The Witchmaster's Key

The Witchmaster's Key by Franklin W. Dixon Read Free Book Online Page A

Book: The Witchmaster's Key by Franklin W. Dixon Read Free Book Online
Authors: Franklin W. Dixon
in the United States.”
    He handed one each to Frank and Joe. They were stretch-type rubber masks with a skin-tight fit. The features were those of two freckle-faced youths.
    â€œThe actors portrayed Scottish boys of about your age,” Burelli explained.
    The Hardys slipped the masks on and stared at the dentist.
    â€œA perfect fit,” he said. “You could fool your own mother, not to mention the criminals you keep under surveillance.”
    The boys pulled the masks off and pocketed them.
    â€œThanks,” Joe said. “Could we fool a witch?”
    Burelli became serious. “I don’t know about a witch. But there’s talk about what you’re up to in Griffinmoor. The Gravesend Players were discussing you backstage last night. They know you were at John Pickenbaugh’s funeral and are investigating the burglary at the Witch Museum.”
    â€œWhat do you think?” Frank queried.
    Burelli grinned. “I think you two cover a lot of ground in one big hurry. Better be cautious.”
    Another patient needed attention, so they left the office and caught the London train.
    On arriving, they quickly located Soho Square, the international district of the city. They heard languages from French to Arabic. Chinese merchants peered out of dingy windows. Spanish sailors sauntered past. North African gold speculators conversed among themselves, and sleazy-looking characters buttonholed easy marks.
    â€œFrank, I have a notion we could buy anything illegal in Soho,” Joe remarked. “Stolen gems, hijacked TV sets—”
    â€œForged passports,” Frank finished the sentence. “But there’s Marshall Street and the MedmenhamBook Store, and a sign that says ‘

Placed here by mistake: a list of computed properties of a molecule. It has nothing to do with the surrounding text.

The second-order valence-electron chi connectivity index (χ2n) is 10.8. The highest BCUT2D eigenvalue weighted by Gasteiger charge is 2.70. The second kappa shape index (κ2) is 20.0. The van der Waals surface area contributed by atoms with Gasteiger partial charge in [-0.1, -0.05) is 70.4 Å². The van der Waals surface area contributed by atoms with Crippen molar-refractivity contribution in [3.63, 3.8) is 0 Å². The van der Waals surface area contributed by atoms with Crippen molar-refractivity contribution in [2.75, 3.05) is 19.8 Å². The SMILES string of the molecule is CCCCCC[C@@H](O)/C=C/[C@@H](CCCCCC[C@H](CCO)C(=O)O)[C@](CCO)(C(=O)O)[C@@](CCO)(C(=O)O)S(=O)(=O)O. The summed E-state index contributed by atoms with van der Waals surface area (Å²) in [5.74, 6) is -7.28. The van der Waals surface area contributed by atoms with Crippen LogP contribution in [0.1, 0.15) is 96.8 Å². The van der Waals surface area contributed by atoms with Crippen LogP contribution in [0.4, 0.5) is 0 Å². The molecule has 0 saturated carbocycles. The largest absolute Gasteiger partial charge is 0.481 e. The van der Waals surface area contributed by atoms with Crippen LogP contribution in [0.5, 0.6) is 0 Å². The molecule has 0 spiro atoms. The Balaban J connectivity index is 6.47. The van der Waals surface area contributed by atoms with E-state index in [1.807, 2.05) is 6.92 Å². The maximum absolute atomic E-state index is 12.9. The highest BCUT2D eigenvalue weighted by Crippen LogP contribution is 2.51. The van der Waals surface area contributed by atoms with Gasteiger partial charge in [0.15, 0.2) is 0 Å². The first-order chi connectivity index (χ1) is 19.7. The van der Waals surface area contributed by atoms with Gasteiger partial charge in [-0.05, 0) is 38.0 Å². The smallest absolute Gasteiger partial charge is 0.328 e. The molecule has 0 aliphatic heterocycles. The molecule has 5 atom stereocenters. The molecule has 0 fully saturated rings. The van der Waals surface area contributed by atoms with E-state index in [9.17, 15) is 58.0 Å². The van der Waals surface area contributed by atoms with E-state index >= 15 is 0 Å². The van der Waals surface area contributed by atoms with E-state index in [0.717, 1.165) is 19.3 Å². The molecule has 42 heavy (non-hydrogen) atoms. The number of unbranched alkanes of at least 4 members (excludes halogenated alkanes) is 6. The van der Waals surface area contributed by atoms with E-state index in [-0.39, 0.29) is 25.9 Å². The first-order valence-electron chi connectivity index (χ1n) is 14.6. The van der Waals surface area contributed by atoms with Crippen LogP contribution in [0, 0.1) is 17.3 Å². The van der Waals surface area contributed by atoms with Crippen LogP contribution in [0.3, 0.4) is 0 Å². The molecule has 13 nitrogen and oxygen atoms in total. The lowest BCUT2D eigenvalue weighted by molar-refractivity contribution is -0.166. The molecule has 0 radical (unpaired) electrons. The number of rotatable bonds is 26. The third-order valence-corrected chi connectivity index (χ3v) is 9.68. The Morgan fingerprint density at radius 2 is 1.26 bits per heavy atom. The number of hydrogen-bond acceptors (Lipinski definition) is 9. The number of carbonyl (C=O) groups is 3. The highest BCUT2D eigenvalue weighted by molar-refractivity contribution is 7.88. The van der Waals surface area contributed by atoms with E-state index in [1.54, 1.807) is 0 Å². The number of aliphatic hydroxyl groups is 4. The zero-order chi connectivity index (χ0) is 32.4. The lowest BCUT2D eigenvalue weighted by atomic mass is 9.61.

Locksmith
.’ That’s what we want.”
    A small bell over the door tinkled as they stepped inside. The locksmith was a large, heavyset, jolly man, who guffawed when they showed him their plaster cast.
    â€œThat’s no key! It must have been a piece of scrap the masons dropped into the concrete when it was poured. And even if it was a key, the cast is too rough to work with.”
    Frank and Joe could not convince him to try to make a key. But they did peek into his workshop because the door was ajar. They were fascinated by a suit of armor.
    The locksmith noticed their interest. He said jovially, “Boys, how about minding the shop for me? I have to step out for a minute. Be my guests and look around.”
    They eagerly agreed. As soon as he left, they pushed the door open and went into the workshop. A remarkable sight met their eyes.
    There were several suits of medieval armor. A pair of crossed swords hung on the wall. A crossbow stood in a corner, cocked and ready to fire a steel-tipped arrow. A headsman’s ax lay on the floor, its wicked blade gleaming in the dim light of a small window overhead. A battleax was balanced in a vise with a file beside it. Darts and daggers littered the workbench.
    Joe stood spellbound. “Frank, this guy must be hipped on medieval weapons!”
    â€œI’d say he knows as much about them as Richard the Lion-Hearted. He should have been a crusader. Isn’t there anything besides weapons in this room?”
    Just then a noise made them stiffen.
Click!
The door snapped into place behind them. Whirling, Joe seized the knob and strove to wrestle the lock open. It refused to budge.
    â€œFrank!” he exclaimed. “We’re locked in! We’re trapped!”

CHAPTER VIII
The Fortuneteller
    F RANK placed the plaster cast for the key on the workbench and tried the door. Like Joe, he failed to get it open.
    â€œWhat’s up?” he wondered.
    â€œMaybe it’s somebody’s idea of a joke,” Joe said.
    Frank looked worried. “I think the locksmith is trying to scare us, or something worse.”
    â€œLike what?”
    â€œLike keep us prisoners!”
    Joe whistled. “How do we get out of here?”
    They

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